Bits & Pieces



Superior Court of Connecticut, Judicial District of New Haven

May 10, 2022, Decided

DOCKET NO.: CV 20-6109798


2022 Conn. Super. LEXIS 547 *; 2022 WL 1487530



Core Terms

special defense, allegations, pleaded, quotation, marks, motion to strike, vicarious, renting

Judges:  [*1] James W. Abrams, Judge.

Opinion by: James W. Abrams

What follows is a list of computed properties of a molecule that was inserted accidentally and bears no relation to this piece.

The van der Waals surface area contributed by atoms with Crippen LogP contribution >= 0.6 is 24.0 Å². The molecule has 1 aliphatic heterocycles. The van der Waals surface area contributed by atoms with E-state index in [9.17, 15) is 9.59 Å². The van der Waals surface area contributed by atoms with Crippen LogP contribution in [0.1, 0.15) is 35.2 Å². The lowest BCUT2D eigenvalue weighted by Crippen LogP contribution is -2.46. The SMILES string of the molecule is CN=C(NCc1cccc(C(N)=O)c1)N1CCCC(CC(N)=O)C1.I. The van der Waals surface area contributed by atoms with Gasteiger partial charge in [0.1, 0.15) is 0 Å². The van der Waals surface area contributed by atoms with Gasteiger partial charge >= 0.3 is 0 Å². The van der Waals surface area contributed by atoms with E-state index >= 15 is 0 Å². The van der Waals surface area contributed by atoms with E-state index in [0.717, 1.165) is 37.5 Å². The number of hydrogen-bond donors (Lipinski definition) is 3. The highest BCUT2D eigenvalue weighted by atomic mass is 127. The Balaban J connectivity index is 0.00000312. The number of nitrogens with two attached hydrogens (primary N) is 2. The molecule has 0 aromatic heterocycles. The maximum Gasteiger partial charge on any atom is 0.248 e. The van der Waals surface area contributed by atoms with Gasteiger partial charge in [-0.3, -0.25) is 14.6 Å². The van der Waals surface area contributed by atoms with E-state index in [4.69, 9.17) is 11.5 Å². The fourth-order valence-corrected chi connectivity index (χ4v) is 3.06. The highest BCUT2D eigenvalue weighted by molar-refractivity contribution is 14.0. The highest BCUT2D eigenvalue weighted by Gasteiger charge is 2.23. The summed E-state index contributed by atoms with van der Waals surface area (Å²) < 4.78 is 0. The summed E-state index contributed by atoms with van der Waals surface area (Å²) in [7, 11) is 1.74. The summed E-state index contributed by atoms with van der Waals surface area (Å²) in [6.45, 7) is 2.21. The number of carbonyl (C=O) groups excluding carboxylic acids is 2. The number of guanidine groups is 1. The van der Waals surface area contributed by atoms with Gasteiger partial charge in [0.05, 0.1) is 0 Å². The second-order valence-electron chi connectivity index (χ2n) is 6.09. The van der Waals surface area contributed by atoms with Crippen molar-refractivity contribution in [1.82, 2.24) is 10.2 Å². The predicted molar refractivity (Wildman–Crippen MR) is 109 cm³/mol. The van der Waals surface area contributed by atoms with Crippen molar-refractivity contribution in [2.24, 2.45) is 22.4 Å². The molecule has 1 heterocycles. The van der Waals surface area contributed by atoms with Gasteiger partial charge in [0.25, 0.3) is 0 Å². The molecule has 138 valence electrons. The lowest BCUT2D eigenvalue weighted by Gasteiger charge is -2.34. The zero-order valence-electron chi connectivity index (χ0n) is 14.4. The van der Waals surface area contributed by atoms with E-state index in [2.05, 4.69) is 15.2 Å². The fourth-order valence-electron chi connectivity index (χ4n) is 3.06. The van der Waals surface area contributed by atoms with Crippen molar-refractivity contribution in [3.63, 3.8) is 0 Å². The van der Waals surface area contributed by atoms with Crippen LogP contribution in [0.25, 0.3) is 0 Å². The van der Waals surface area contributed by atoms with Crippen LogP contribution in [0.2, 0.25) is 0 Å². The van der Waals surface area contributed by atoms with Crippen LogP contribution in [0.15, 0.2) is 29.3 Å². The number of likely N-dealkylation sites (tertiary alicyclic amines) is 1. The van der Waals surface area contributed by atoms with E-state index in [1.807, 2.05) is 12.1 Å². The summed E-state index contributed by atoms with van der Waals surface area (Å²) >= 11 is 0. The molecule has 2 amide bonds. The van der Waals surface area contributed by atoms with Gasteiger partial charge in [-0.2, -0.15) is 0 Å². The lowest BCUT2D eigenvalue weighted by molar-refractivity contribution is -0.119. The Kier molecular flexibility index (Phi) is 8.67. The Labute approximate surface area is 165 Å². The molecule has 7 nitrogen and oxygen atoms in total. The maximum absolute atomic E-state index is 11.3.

The plaintiff, Erin Davis, filed her original complaint on December 4, 2020, alleging negligence against the defendant, Christine Adeoye, arising from a car accident. On May 9, 2021, pursuant to Practice Book § 9-22, the plaintiff properly amended her complaint to cite ELRAC, LLC (ELRAC) as an additional party.1 In the amended complaint, the plaintiff seeks vicarious liability against ELRAC for the accident under a theory of vicarious agency liability. The plaintiff relies on the rebuttable presumption under General Statutes § 52-183 to allege that Adeoye was ELRAC’s agent or servant and was acting within the course of her employment during the accident. In response, ELRAC filed an answer asserting the Graves Amendment, 49 U.S.C. § 30106 as a special defense. The sole allegation ELRAC pleaded to support its special defense was: “[a] rental car owner or affiliate cannot be held vicariously liable for harm to persons or property that arises out of the use, operation or possession of a rented motor vehicle during the period of the rental. Title 49 U.S.C. § 30106 (a).” The plaintiff seeks to strike ELRAC’S special defense by motion dated December 23, 2021 and ELRAC filed its [*2]  memorandum in opposition dated January 24, 2022. The court heard oral argument on March 31, 2022. “A motion to strike shall be used whenever any party wishes to contest . . . the legal sufficiency of the allegations of any . . . counterclaim . . . .” Practice Book § 10-39 (a) (1). “A counterclaim [is] . . . a cause of action existing in favor of a defendant against a plaintiff which a defendant pleads to diminish, defeat or otherwise affect a plaintiff’s claim . . . .” (Internal quotation marks omitted.) Historic District Commission v. Sciame, 152 Conn. App. 161, 176, 99 A.3d 207, cert. denied, 314 Conn. 933, 102 A.3d 84 (2014). “Generally speaking, facts must be pleaded as a special defense when they are consistent with the allegations of the complaint but demonstrate, nonetheless, that the plaintiff has no cause of action. . . . The fundamental purpose of a special defense, like other pleadings, is to apprise the court and opposing counsel of the issues to be tried, so that basic issues are not concealed until the trial is underway.” (Citations omitted; internal quotation marks omitted.) Almada v. Wausau Business Ins. Co., 274 Conn. 449, 456, 876 A.2d 535 (2005).